“The Last Generation or The 120 Days of Sodom” directed by Milo Rau

Dana Rufolo in Brussels

Milo Rau, Swiss-born director of the theatre company NTGent in Ghent, Belgium, is no stranger to the contemporary theatre world. He is presently on a run with dozens of projects, films and actions occurring virtually simultaneously all over the map. He is entrenched in the European cultural scene with invitations and financial support from its various cultural organs such as European Capitals of Culture and Creative Europe. His stint as artistic director of Vienna’s Wiener Festwochen began this past summer. His slick International Institute of Political Murder “for the creation and international utilisation of (Rau’s) theatre productions, actions and films” actively advertises his works and the visions that created them. “Actions” used here is a new meaning to the word that merges the idea of performance with documentation of the misery of the most excluded or underprivileged people in society with the view to provoking a consciousness of their plight that leads to fairer social and economic treatment for them.


Photo credit: Toni Suter.


Plays International & Europe has published articles on Rau’s 2023 Everywoman in Almada and La Clemenza di Tito in Ghent. This present article is on his The Last Generation or The 120 Days of Sodom. It is a joint work between the Belgium theatres Théâtre de Liège and Theater Stap in Turnhout which is consecrated to training people with “mental disabilities” as actors.

The Last Generation unfolds with a similar sequence of scenes and similar storyline as the 1976 reputedly pornographic film by Pier Pasolini, 120 Days of Sodom which, in turn, is based on the incomplete novel The 120 Days of Sodom by Donatien Alphonse François de Sade, better known as the Marquis de Sade. The original title of this book is Les 120 Journées de Sodome ou L’Ecole du Libertinage. Sade wrote it in the Bastille while a prisoner; it describes seemingly endless acts of sexual and bestial violence performed on children and youths that today we call “sadistic”. Publicity asserts that The Last Generation neutralizes the sadism by setting out to portray violence (as a contemporary affliction), whereas the Pasolini film set in Salò, Italy, is distinguished by portraying decadence as a way to condemn fascism, the sadistic characters being, in fact, fascists.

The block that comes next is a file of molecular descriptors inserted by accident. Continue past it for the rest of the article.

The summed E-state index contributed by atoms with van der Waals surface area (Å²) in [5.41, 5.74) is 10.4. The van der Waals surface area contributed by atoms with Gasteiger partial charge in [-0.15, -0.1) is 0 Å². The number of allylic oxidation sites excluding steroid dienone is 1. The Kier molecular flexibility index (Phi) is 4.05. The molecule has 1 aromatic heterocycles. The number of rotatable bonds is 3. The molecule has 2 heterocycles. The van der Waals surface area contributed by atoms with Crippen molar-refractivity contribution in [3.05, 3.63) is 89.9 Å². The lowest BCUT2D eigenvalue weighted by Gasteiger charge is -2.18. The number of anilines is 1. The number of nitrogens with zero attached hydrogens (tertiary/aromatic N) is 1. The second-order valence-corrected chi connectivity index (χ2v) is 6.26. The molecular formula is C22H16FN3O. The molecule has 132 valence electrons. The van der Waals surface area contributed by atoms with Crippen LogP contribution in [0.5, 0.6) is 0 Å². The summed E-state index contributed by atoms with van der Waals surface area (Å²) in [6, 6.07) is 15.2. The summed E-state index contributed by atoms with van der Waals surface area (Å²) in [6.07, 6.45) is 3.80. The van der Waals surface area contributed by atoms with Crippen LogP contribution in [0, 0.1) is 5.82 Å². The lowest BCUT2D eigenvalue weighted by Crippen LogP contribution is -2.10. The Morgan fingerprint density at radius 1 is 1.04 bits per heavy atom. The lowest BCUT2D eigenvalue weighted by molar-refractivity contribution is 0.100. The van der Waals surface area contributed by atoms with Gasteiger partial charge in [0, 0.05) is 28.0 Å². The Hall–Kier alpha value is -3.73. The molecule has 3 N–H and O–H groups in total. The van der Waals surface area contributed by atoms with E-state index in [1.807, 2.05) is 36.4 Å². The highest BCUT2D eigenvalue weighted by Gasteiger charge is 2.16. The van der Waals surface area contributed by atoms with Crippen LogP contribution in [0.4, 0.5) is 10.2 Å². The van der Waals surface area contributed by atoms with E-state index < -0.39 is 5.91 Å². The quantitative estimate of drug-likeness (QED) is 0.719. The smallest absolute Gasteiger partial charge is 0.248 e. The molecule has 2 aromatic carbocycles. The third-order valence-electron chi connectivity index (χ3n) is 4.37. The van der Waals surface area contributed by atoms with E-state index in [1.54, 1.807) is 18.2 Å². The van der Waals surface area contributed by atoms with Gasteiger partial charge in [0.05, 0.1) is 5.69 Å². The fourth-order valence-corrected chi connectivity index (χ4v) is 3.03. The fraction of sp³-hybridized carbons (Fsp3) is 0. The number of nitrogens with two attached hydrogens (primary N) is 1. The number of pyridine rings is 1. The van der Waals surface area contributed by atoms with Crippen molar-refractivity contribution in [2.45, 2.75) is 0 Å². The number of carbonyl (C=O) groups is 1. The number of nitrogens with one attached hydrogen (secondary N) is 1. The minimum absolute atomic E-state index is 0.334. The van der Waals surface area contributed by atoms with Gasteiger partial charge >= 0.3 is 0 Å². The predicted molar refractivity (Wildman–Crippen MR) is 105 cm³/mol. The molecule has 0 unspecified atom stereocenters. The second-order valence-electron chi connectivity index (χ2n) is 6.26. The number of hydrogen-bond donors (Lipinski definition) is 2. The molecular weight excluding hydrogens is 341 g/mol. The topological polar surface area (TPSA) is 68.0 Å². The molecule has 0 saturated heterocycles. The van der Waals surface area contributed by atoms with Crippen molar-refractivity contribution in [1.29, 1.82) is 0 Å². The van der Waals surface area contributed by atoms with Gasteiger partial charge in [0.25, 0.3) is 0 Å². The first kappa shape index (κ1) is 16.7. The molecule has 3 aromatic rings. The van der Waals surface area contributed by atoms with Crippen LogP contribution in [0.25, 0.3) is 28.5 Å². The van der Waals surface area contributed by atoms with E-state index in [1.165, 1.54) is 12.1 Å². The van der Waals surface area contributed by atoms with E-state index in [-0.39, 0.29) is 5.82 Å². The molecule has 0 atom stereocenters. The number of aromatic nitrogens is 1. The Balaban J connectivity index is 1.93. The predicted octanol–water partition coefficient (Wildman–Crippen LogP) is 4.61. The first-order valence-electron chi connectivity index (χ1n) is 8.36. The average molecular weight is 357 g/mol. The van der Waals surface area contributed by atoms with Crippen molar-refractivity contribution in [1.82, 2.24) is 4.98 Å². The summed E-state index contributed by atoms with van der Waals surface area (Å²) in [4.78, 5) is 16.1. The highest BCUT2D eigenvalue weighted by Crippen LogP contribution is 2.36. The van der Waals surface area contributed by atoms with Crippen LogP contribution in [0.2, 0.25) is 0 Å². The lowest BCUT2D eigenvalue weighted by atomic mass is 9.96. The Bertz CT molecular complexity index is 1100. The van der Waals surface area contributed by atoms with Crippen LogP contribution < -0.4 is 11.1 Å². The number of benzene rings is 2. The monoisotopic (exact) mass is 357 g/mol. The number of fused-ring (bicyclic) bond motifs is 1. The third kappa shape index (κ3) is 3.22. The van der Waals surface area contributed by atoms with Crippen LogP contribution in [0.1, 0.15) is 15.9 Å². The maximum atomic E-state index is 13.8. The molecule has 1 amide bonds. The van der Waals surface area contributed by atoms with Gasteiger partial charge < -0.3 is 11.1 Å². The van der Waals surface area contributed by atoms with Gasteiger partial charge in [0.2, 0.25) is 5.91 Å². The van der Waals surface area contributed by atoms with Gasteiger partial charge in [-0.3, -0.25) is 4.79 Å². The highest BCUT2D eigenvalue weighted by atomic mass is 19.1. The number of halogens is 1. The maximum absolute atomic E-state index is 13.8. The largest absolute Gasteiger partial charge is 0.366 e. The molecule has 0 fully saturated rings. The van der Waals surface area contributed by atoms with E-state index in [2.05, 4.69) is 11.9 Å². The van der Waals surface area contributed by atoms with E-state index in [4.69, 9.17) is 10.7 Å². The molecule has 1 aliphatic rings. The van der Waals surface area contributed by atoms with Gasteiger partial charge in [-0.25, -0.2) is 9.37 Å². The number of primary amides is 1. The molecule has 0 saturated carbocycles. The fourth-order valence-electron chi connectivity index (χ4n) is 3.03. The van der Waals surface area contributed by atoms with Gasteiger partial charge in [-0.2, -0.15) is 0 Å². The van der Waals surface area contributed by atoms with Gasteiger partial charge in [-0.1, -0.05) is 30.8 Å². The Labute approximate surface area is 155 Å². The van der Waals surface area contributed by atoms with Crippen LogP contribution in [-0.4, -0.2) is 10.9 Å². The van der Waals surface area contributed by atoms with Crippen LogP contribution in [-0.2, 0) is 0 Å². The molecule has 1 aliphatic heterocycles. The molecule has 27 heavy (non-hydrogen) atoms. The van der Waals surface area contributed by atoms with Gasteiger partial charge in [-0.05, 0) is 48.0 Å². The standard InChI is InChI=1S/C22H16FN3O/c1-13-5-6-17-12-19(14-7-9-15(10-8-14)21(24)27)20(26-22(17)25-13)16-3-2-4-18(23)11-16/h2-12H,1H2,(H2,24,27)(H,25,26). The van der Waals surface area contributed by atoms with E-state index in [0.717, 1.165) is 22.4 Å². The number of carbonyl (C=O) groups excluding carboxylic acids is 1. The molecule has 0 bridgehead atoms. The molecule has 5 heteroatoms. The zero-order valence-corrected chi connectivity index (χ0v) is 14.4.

Once I saw The Last Generation on December 20, 2023 at the Théâtre National Wallonie-Bruxelles (National Theatre of French-speaking Brussels) as a theatre critic – which in many ways was an underwhelming experience – I understood that the principal question begging to be asked is if indeed the Down Syndrome (or Trisomy 21) actors of the Theater Stap theatre company are the equivalent to the abused and eventually murdered children and youths that appear in Pier Pasolini’s film 120 Days of Sodom, on which the play is based.

Even though Rau staged a similar play in Zurich in 2017 with handicapped members of the Swiss theatre group HORA and was criticized for using these actors, I fear that Rau believes that intellectually handicapped actors are equivalent to children, assuming without self-interrogation that both groups of people are characterized by a naivety that is interchangeable.

He did not comprehend that he was experimenting, and trusted his assumption of equivalence without sufficient proof. Well, the proof is in the eating, and to not keep you in suspense, I believe that these two groups of humans – the child and Trisomy 21-afflicted persons – are not sufficiently similar to compel the audience to react at a gut level to the depravity and – there is no other word for it – the madness of what we witness occurring on stage. In this case, choosing handicapped people to act out depravity is disrespectful and suggests that Rau’s political sensibilities rest on a pillar of unorganized unconscious feelings that result in hit and miss “actions” however beneficial they purport to be.

The European Union’s “Creative Europe” programme offers large sums of money (up to €2m) to theatres that propose projects which mirror the political and social concerns of the time, including the call to “reinforce cultural diversity”. I will eventually provide an article that precisely reports on the funding methodology being used, but so far, I have found scarcely any critical post-production evaluations that might refine objectives and support project leaders as well as provide accountability to the taxpayers of Europe.